Tuesday, 18 May 2010

In the garden

Phew. I think I have just worked out my desperate urge to garden! Emerging from the behind the raspberries and loganberries just now, I found myself covered with bits of detritis (mainly in my hair), dust making me sneeze from where I had been yanking out the most determined weeds, and a back which was complaining bitterly. Going behind the gooseberries was even worse, as I just had no room and my bottom was getting prickled mightily by the gooseberry bushes which shelter in front of a very old stone wall like chicks sheltering beneath a mother hen's wings.

I have cleared up a bit around the intake soft fruit area and will carry on after a cup of tea. The weeds (mainly grass and teasel) are something else and very appreciative of the muck heap mulch I laid down last year.

I also got my runner beans planted out (Scarlet Emperor, which do best here) and some Italian flat beans, which I love and also do well. I am growing on another couple of trays of runner beans, and have Borlotti beans coming out of my ears! I'm about to plant out some more Sweet Peas I started a few weeks back and some Pot Marigolds which need to go in the ground now.

I have had a couple of Casualties - none of the Delphiniums I planted last year have grown again, and the two prettiest Aquilegias - little mound-forming Alpine ones - have snuffed it too. William Guinness black and white Aquilegia) is also M.I.A. presumed dead. Then to make up for it, I have another Aquilegia which is totally new to me (long spurred sort) and I don't know WHERE that came from. Never mind, I have lots of self-sown ones to fill any gaps.

Right, this won't do. Too nice a day to be indoors (though it's back to painting again this afternoon . . .)Blue Lungwort in a shady bed by the wall.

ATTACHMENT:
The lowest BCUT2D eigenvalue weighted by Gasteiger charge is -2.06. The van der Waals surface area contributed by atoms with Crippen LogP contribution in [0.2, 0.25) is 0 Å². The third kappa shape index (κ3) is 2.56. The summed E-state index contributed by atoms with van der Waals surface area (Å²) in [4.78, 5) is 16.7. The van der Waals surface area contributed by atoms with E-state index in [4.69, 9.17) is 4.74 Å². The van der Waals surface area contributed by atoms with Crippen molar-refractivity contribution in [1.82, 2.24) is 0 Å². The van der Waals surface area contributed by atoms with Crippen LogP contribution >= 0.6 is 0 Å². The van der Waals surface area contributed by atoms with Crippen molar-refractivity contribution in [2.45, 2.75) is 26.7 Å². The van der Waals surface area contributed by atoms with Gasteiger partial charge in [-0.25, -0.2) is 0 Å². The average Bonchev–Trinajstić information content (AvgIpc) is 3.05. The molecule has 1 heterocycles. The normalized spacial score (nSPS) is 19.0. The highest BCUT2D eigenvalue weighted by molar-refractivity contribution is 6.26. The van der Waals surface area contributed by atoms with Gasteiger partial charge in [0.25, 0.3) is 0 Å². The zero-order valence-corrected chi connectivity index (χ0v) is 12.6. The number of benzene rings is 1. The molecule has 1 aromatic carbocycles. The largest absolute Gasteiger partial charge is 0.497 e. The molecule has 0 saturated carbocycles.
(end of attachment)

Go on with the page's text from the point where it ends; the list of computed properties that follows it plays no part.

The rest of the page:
A deep red Aquilegia.

Aren't these tulips gorgeous? I have grown these in tubs but now they have the freedom of the garden.

One of my Cranesbills with almost black flowers. These are another of my favourite plants and I plan to add some more variety to my collection this summer, and when we move.

Border with various stuff in - Solomon's Seal nearest.


  1. I too, would happily work myself crippled over that border. I've fretted in the past over some cherished plant which didn't survive, but there are always seedlings to amaze us--and there is always the thought of yet another season to add to the garden.
    I do wonder why the most beautiful and exotic of the peonies must bloom just in time to be flattened by a downpour.
    Don't you wish--when one is gardening or painting straight out--that the "tea" and such would be miraculously prepared and solicitously served when one is ready to collapse?

  2. I wished that tonight - as usual. Lst night I was so tired that everyone got their own quick meal and I had a Ploughman's! (Bread/cheese/pickle/salad). Tonight was a lousy stir-fry - I am so tired I just threw a few things together and forgot any flavouring and it was horribly bland. . .

    The work I put in on the borders last year is paying off this year. It pays to keep on top of things, when possible. I added lots of extra plants last year - the £2 from a car boot sale sort mainly - I can't afford the silly prices at the Nurseries around here where they want £6.99 or even £7.99 for an herbaceous perennial.

  3. Hello BB, any tips on how to stop Solomans seal getting munched by saw fly caterpillas? I try to pick them off when I can, but they strip my plants to a skeleton.

  4. Hi Kath - um, never had trouble with Saw Fly caterpillars on my Sol. Seal, so not sure what to suggest. If they are climbing the stem, perhaps a grease band of sorts around it. If they are abseiling in, just keep picking them off!

  5. Had another look at your flowers after reading today's post. The tulips look like a variety, "Angelique" which I grew in Vermont years ago. I went on-line last evening and ordered a few more perennials to fill in some of the gaping spaces in this very new border. Oh, for the days when I could admire something in a friend's garden and be given a clump to transplant!

  6. Oh, how I love your gardens! The photos were wonderful and remind me so much of the gardens I had in Indiana years ago. I had what I called "an English garden"...maybe I should have called it "a Welsh garden". I'd spend hours out there each day and come in tired and sore. My husband tells me that was a "young Dianne" when I mention that I'd like to do that again! I'll enjoy yours in the meantime...

  7. Your flowers and borders are looking wonderful. I love the first blue flowers. Are they some kind of mallow? I remember seeing a lot of them two years ago when we went back for a visit. Such a beautiful color.